Judge Bans Cell Phone During Probation
The Michigan State Police reports that distracted driving is the leading factor in most crashes or near crashes.
Mitzi Nelson, 23, was sentenced this week after pleading to a misdemeanor charge for her part in a fatal accident. Last fall, Nelson’s car struck and killed bicyclist, Jill Byelich, 32, near DeWitt, Michigan. The sentence has been making headlines.
It was Jill Byelich’s husband who suggested the part of the sentence that has caught media attention. Jordan Byelich suggestion was that while on probation Nelson go without a cell phone or another portable communication device.
Judge Stewart McDonald told the Detroit Free Press,
“I don’t think she has a right to have a cell phone. I think it’s a privilege.”
Judge McDonald said that he hopes this sentence will help to deter others from using their cell phones while behind the wheel.
According to the Detroit Free Press, Nelson’s sentence also includes two years of probation, up to 90 days in jail, 150 hours of community service and she will have to speak at 20 diver’s education classes, explaining the dangers of distracted driving. She was also ordered to pay at least $15,600 in restitution and $1,500 in fines, fees, and costs.
Husband Offers Forgiveness
As Nelson was leaving to court room, Jordan Byelich offered the woman responsible for his wife’s death a hug. During the trial, Byelich told the judge that he believes she was remorseful. WILX.com quoted Jordan Byelich as saying:
“I don’t think there’s ever going to be a moving on from this, but we’re going to do the best that we can to continue on with our lives.”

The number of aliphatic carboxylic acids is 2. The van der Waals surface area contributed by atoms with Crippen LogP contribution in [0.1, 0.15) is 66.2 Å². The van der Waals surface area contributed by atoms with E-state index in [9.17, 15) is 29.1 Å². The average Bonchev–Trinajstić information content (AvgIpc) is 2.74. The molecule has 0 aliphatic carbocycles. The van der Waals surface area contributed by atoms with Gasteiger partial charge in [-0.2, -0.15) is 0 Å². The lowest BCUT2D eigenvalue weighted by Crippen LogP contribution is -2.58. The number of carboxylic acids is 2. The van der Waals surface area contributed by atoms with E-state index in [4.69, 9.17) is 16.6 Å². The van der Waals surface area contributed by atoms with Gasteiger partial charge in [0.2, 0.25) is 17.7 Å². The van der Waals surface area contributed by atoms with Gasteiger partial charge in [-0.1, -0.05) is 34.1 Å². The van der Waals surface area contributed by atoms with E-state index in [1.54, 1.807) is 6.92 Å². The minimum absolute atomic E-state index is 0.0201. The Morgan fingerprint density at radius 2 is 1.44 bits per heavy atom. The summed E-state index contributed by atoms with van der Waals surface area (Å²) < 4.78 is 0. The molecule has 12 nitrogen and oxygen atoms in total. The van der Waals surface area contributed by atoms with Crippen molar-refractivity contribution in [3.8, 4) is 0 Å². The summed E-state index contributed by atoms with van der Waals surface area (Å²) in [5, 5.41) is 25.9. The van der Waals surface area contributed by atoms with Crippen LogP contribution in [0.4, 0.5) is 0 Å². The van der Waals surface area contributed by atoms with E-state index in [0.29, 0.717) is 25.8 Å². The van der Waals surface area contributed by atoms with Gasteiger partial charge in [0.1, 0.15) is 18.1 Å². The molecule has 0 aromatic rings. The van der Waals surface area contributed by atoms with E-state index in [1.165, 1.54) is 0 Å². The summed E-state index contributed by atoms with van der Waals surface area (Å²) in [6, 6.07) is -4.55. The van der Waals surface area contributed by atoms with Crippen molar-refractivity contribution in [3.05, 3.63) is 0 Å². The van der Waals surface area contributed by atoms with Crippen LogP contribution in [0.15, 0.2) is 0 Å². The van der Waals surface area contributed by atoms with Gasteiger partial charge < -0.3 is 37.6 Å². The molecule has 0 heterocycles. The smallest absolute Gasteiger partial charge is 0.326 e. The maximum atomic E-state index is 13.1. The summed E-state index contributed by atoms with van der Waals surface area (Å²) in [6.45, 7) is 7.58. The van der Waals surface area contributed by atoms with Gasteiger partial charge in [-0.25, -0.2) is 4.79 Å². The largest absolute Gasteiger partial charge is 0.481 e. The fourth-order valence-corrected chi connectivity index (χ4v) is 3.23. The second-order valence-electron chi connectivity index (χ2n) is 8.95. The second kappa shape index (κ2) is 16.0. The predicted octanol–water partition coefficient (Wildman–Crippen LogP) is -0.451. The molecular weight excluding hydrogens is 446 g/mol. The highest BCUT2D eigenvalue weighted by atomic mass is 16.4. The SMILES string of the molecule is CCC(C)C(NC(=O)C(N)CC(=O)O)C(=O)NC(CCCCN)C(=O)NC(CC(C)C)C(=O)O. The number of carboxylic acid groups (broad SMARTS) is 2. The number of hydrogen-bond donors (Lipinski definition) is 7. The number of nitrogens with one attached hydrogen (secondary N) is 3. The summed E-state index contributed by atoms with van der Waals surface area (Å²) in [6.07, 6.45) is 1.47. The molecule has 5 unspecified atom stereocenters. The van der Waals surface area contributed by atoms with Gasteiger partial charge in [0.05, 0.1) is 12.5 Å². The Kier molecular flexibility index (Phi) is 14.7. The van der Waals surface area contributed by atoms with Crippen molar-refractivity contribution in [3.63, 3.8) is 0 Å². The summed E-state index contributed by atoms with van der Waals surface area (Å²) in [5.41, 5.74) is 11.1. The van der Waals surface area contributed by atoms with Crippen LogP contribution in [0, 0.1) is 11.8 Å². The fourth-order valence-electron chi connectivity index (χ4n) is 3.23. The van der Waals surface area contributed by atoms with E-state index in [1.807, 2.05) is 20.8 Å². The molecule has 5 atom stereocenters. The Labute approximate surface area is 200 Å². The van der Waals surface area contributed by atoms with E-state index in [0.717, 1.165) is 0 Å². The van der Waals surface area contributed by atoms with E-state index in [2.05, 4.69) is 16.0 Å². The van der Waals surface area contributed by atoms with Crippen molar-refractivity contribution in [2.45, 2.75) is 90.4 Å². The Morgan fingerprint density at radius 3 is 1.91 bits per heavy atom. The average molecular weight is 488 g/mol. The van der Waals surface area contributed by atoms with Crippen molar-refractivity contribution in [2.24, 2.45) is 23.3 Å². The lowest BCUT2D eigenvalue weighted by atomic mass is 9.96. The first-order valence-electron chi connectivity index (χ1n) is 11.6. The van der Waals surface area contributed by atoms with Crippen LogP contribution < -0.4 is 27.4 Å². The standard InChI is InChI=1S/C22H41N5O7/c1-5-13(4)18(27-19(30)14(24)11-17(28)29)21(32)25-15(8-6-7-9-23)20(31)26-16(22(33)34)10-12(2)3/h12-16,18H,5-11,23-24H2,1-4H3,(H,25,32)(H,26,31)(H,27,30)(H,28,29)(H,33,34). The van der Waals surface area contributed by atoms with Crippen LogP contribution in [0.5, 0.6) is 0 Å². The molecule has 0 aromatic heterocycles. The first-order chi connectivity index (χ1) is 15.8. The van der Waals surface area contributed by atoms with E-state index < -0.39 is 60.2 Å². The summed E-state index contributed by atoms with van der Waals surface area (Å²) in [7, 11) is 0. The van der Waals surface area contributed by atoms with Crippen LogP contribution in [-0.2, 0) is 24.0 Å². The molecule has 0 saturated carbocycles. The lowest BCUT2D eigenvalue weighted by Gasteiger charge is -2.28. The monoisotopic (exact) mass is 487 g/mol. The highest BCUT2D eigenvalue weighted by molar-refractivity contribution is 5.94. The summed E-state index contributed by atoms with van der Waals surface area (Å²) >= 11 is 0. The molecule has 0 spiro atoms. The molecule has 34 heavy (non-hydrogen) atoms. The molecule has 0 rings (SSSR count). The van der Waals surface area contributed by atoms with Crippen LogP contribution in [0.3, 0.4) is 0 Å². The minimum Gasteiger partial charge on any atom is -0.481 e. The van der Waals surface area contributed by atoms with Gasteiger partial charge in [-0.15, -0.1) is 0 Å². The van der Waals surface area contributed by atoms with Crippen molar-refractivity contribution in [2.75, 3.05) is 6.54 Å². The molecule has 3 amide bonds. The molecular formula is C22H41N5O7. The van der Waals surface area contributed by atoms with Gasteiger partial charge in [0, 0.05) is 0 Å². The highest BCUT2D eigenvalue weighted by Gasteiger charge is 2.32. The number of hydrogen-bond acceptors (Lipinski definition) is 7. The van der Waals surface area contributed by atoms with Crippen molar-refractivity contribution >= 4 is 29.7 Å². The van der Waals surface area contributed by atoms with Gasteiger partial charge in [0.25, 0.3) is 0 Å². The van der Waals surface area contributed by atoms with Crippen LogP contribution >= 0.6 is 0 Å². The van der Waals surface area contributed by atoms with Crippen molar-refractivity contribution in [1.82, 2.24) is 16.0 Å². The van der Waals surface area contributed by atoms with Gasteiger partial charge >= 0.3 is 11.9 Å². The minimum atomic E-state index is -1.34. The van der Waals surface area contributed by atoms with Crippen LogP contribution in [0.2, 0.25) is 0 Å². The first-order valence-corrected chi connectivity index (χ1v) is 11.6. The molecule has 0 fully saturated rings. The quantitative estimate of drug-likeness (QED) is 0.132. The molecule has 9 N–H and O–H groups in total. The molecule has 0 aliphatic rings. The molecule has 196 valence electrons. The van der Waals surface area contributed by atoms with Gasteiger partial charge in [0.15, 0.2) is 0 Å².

Distracted driving doesn’t just include using a cell phone. According to the Michigan State Police there three types of distraction,
- Visual: When you take your eyes off the road.
- Manual: When you take your hands off the wheel.
- Cognitive: When you take your mind off of what you are doing.
Distracted driving actives include:
- Using a cell phone,
- Talking to passengers,
- Watching a video,
- Changing the radio,
- Drinking and eating,
- Using a navigation system,
The Rare Sentence: Cell Phone Banning
This isn’t the first time we’ve seen a Michigan Judge ban the use of cell phones. Back in March I wrote an article about three teens who were sentenced to three years without cell phones.
While the banning of cell phone is the only link in these two cases, it’s interesting to note the link itself.
The case in March had to do with a distributing cell phone picture of a 15-year old engaged in a sexual act. The picture was taken and sent to others. It wasn’t long before the picture ended up on twitter. Remember that the transmit of a sexual image of an underage person is illegal.
Two of the teenagers were also charged with third degree criminal sexual conduct. The third was charged with child sexual abusive activity – distributing or promotion. For more about this case read Three Teens Sentenced to Three Years Without Cell Phones.
What do you think about judges banning cell phones as a part of sentencing? Let me know your thoughts in the co